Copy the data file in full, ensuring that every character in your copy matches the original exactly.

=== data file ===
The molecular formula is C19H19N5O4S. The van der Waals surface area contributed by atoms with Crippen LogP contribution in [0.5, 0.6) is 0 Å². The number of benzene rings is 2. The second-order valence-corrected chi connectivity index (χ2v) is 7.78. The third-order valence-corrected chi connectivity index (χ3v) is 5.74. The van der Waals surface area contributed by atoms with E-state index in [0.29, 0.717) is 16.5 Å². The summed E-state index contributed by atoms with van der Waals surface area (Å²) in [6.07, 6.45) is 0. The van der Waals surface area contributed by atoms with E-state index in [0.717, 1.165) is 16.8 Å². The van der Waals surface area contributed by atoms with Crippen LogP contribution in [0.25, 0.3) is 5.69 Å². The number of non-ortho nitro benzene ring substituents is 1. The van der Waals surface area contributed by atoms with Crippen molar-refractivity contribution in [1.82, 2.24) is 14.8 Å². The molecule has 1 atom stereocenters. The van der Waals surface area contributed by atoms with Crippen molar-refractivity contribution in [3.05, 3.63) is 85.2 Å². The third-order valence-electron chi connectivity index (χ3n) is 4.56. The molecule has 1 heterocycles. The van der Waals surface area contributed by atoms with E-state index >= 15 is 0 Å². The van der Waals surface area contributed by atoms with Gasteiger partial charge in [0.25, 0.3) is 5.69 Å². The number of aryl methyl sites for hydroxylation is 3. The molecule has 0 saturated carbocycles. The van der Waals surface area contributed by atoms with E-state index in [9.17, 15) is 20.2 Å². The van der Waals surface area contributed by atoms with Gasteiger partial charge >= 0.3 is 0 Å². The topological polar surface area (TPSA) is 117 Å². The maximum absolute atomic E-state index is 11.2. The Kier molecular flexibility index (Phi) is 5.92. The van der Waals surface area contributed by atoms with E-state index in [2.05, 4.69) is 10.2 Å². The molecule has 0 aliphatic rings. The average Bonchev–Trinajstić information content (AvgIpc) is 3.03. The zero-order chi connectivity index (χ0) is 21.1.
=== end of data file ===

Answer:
The molecular formula is C19H19N5O4S. The van der Waals surface area contributed by atoms with Crippen LogP contribution in [0.5, 0.6) is 0 Å². The number of benzene rings is 2. The second-order valence-corrected chi connectivity index (χ2v) is 7.78. The third-order valence-corrected chi connectivity index (χ3v) is 5.74. The van der Waals surface area contributed by atoms with E-state index in [0.29, 0.717) is 16.5 Å². The summed E-state index contributed by atoms with van der Waals surface area (Å²) in [6.07, 6.45) is 0. The van der Waals surface area contributed by atoms with E-state index in [0.717, 1.165) is 16.8 Å². The van der Waals surface area contributed by atoms with Crippen LogP contribution in [0.25, 0.3) is 5.69 Å². The number of non-ortho nitro benzene ring substituents is 1. The van der Waals surface area contributed by atoms with Crippen molar-refractivity contribution in [1.82, 2.24) is 14.8 Å². The molecule has 1 atom stereocenters. The van der Waals surface area contributed by atoms with Crippen molar-refractivity contribution in [3.05, 3.63) is 85.2 Å². The third-order valence-electron chi connectivity index (χ3n) is 4.56. The molecule has 1 heterocycles. The van der Waals surface area contributed by atoms with E-state index >= 15 is 0 Å². The van der Waals surface area contributed by atoms with Gasteiger partial charge in [0.25, 0.3) is 5.69 Å². The number of aryl methyl sites for hydroxylation is 3. The molecule has 0 saturated carbocycles. The van der Waals surface area contributed by atoms with E-state index in [9.17, 15) is 20.2 Å². The van der Waals surface area contributed by atoms with Gasteiger partial charge >= 0.3 is 0 Å². The topological polar surface area (TPSA) is 117 Å². The maximum absolute atomic E-state index is 11.2. The Kier molecular flexibility index (Phi) is 5.92. The van der Waals surface area contributed by atoms with E-state index in [2.05, 4.69) is 10.2 Å². The molecule has 0 aliphatic rings. The average Bonchev–Trinajstić information content (AvgIpc) is 3.03. The zero-order chi connectivity index (χ0) is 21.1.